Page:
Sunday, 16 October 2011
Perfect Autumn Days.
Perfect days at this time of the year are few and far between, but yesterday was a special one here in the Yorkshire Dales.
It was such for the farmer - although not for me in this instance - in that it was the first shoot for the shooting syndicate who shoot the land around our farm. The farmer is not a shooting man but he does like the camaraderie which it offers, so he goes along as a 'beater'. From my point of view they had a good day in that it takes a while for the pheasants to 'learn' to fly when the shooters approach and they never shoot until a pheasant is in the air, so for the first few weeks the 'bag' is small.
Later in the season the cleverest ones seem to learn to come into the garden out of the way - they are always welcome. I don't eat pheasant and I really don't like them being shot so the farmer and I agree to differ.
But this meant that Tess and I were on our own for the day. The weather forecast for next week is horrible, so the first thing I did was a couple of loads of washing. I have visitors for the weekend next weekend (looking forward to seeing you P and D if you are reading this) so it was nice to get it done while the weather was so nice.
And nice it was - wall to wall sunshine, slight breeze - the kind of Autumn day that we so rarely get up here and the kind that- hopefully - stays in the mind all winter to carry one through those absolutely awful days to come.
My early lunch was a large jacket potato which had been cooking in the Aga for a couple of hours -I split it and put in a dollop of butter and a nice slice of cheddar. It was delicious - not the farmer's favourite food at all, so good to eat while he wasn't here. (he took a picnic lunch).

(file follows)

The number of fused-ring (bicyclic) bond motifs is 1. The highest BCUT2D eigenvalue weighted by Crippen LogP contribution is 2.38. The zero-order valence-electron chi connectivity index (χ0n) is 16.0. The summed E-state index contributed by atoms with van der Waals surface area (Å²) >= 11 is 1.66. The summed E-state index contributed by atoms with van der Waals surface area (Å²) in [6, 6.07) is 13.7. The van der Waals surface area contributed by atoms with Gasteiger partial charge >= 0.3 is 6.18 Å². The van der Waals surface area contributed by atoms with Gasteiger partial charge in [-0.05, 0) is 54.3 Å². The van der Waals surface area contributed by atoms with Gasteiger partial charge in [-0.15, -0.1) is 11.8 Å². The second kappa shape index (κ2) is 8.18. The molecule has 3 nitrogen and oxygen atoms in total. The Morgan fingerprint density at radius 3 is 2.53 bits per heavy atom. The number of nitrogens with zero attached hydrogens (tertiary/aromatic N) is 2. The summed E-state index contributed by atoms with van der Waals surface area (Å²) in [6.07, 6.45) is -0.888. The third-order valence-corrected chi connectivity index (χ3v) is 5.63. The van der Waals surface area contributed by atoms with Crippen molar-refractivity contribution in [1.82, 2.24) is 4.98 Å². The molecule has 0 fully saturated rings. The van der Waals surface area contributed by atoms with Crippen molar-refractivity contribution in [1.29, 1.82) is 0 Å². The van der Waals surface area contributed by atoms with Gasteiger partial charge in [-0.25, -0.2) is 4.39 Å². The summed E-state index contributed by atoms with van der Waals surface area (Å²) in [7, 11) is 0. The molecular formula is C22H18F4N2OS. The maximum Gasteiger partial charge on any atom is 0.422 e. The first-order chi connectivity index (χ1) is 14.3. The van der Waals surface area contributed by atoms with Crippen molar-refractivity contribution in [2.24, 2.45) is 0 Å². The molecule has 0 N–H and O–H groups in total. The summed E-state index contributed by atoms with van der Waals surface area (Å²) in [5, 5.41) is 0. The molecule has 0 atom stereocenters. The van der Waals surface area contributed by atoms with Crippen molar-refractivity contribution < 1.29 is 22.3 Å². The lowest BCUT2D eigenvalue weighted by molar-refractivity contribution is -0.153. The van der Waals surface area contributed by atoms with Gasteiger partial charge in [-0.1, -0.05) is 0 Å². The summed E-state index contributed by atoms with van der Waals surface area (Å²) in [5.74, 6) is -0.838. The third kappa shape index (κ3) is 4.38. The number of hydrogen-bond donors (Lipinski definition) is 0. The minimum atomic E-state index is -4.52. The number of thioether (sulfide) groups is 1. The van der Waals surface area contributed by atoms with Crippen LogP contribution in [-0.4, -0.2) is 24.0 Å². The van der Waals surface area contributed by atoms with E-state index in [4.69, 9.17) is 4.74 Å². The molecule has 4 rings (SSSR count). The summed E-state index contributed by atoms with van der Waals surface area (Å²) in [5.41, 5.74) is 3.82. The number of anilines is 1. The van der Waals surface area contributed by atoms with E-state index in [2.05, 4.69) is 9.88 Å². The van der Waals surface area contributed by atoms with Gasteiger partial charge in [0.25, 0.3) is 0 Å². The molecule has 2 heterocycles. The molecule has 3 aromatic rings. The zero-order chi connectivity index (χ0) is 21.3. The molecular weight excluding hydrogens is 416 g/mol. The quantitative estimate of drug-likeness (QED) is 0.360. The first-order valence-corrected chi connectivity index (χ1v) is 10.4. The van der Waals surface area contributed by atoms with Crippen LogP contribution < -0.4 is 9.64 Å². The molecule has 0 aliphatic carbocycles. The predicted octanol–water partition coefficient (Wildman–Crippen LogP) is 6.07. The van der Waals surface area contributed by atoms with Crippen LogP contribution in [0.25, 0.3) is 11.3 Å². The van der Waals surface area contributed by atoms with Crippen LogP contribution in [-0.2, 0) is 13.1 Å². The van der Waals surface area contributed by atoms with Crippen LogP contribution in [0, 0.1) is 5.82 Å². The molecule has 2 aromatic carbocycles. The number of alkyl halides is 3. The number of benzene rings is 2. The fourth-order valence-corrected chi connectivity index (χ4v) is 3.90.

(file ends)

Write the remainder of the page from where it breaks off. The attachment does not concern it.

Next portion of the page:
Then Tess and I set off to walk to Red Bank - a mile each way. It was so quiet - I don't know where the rooks and jackdaws were yesterday but they certainly were not down our lane. So quiet was it that I could hear a group of long tailed tits working through the hedgerow, chattering quietly to one another as they went.
We stopped so that I coud photograph some bright red rose hips on the side of the lane and disturbed a huge flock of Winter thrushes - fieldfares and redwings. It is wonderful to see them back for the Winter - they swooped over the lane and off into the stubble field, making their chip-chip noise as they went.
Further on I took another photograph of the dairy cows enjoying the Autumn sunshine. They do love the sun on their backs and looked so contented in the field. But already the field is beginning to show signs of what the farmer calls 'paddling up' - in other words the recent rain has caused it to be so wet that the cows trample the grass down and make it uneatable. There will come a point shortly when they will have to go in for the Winter. A week or two of this lovely weather would be so good, but - sadly - rain is forecast for the beginning of the week.
Coming back through the garden I see that the 'wild' sweet pea given to me by S and N (thank you S and N if you are reading this), and which has given such good service over the Summer, is still in full flower. I do intend to keep seed for next year if I can - it is just a matter of harvesting them at the right moment.
Back home the farmer arrives shortly after we do and tells me that they have seen two foxes during the day - wish I had seen them too. I make a hearty soup for tea (pea, carrot and onion -i.e. the contents of the salad drawer plus a box of dried peas I 'found' at the back of the store cupboard) - I must say it is jolly good - just the soup for a perfect Autumn day.
Have a nice week end.